Non-Coding Variants Program
The Non-Coding Variants Program (NoVa) supports the development of approaches to figure out which of the many variants in a region associated with a disease or trait functionally cause the higher risk for the disease or trait.
When the genomes of many people are sequenced, millions of sites in the genome differ among those people. Some of these genetic variants are common, such as the variants for blood types (A, B, AB, or O), while many of the variants are rare, seen in only a few people. Most of these variants do not affect disease risk, response to drugs or other traits such as height.
How can we figure out which variants affect the function and regulation of genes? A start to interpreting variation is a genome-wide association study (GWAS), in which the genomes of thousands of people with and without a disease or trait are compared to find the chromosomal regions that affect the disease risk or trait. In these regions, usually many variants are statistically associated with the disease or trait, but we do not know which one or few of the variants functionally affect the risk of disease or other traits.
Some variants are in the parts of the genome that code for proteins; the effects of these variants are not necessarily known, but the genetic code provides a good starting point to predict how the variants might affect protein function and thus underlie the disease or trait. However, most variants, including most of the functional ones that contribute to disease risk, are not in protein-coding regions. These functional variants generally affect the regulation of genes or chromosome structure; they occur in "switches" in the genome that determine when and where proteins are made.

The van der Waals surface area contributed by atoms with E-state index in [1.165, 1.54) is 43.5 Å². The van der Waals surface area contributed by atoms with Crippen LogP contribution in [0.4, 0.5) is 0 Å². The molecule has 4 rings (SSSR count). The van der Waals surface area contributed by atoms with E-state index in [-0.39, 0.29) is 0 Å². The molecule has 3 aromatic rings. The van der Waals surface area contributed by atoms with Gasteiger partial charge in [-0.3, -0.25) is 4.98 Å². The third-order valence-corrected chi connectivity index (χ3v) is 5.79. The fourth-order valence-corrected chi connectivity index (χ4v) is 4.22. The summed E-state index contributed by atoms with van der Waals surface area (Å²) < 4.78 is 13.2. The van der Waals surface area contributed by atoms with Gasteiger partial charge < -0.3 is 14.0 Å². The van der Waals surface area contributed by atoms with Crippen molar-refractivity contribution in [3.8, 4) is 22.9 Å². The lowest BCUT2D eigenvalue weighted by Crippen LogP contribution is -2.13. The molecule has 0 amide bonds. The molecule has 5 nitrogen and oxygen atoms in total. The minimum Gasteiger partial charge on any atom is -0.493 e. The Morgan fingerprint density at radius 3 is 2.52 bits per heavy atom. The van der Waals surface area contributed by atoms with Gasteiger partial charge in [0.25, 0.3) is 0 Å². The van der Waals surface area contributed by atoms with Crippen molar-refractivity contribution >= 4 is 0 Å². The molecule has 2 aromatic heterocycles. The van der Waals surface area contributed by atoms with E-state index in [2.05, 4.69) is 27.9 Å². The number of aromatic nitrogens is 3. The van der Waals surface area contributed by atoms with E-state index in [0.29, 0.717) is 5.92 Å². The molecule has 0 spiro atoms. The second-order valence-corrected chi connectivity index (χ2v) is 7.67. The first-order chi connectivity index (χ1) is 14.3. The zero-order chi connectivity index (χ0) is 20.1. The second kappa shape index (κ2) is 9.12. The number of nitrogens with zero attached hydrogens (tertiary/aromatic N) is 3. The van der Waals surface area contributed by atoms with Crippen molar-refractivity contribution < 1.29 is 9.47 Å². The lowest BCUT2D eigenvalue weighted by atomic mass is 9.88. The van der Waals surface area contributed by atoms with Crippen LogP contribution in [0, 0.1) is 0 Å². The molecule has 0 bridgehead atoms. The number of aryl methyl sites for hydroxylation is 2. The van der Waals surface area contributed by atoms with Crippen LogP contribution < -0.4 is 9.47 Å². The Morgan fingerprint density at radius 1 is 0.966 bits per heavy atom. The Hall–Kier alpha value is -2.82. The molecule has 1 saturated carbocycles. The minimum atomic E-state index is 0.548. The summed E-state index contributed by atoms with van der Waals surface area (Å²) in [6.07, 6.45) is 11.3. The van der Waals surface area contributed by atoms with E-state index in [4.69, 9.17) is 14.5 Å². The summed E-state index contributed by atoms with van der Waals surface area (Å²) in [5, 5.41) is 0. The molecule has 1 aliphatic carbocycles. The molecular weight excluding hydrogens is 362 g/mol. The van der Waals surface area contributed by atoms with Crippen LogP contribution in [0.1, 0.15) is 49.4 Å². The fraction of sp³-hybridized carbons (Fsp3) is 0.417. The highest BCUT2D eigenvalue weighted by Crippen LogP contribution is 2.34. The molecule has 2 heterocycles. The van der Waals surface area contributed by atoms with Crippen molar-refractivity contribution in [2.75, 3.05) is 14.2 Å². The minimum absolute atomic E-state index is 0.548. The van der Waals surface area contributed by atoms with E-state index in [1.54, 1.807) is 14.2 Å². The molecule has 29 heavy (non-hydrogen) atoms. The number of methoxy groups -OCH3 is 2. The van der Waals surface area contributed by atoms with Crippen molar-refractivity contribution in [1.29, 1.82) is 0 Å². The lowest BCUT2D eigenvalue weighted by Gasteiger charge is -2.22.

The Non-Coding Variants Program (NoVa) supports the development of approaches to figure out which of the many variants in a region associated with a disease or trait (especially the variants not coding for proteins) functionally cause the higher risk for the disease or trait. This program supports computational methods to integrate many data sets related to gene and variant function, to predict which variants (or narrow the set of potential variants) cause differences in disease risk or other traits, and to assess experimentally the accuracy of these predictions.
Determining which variants cause the disease risk or trait will allow researchers to discover the mechanisms by which these variants lead to the increased disease risk or trait. Eventually, this understanding should allow researchers to develop approaches for prevention and therapies, as well as to make predictions about a person's risk of disease.
The six awards funded in the first round of this RFA use a range of approaches to study a variety of diseases as test cases. All the data used and produced will be released, to allow other researchers to compare methods.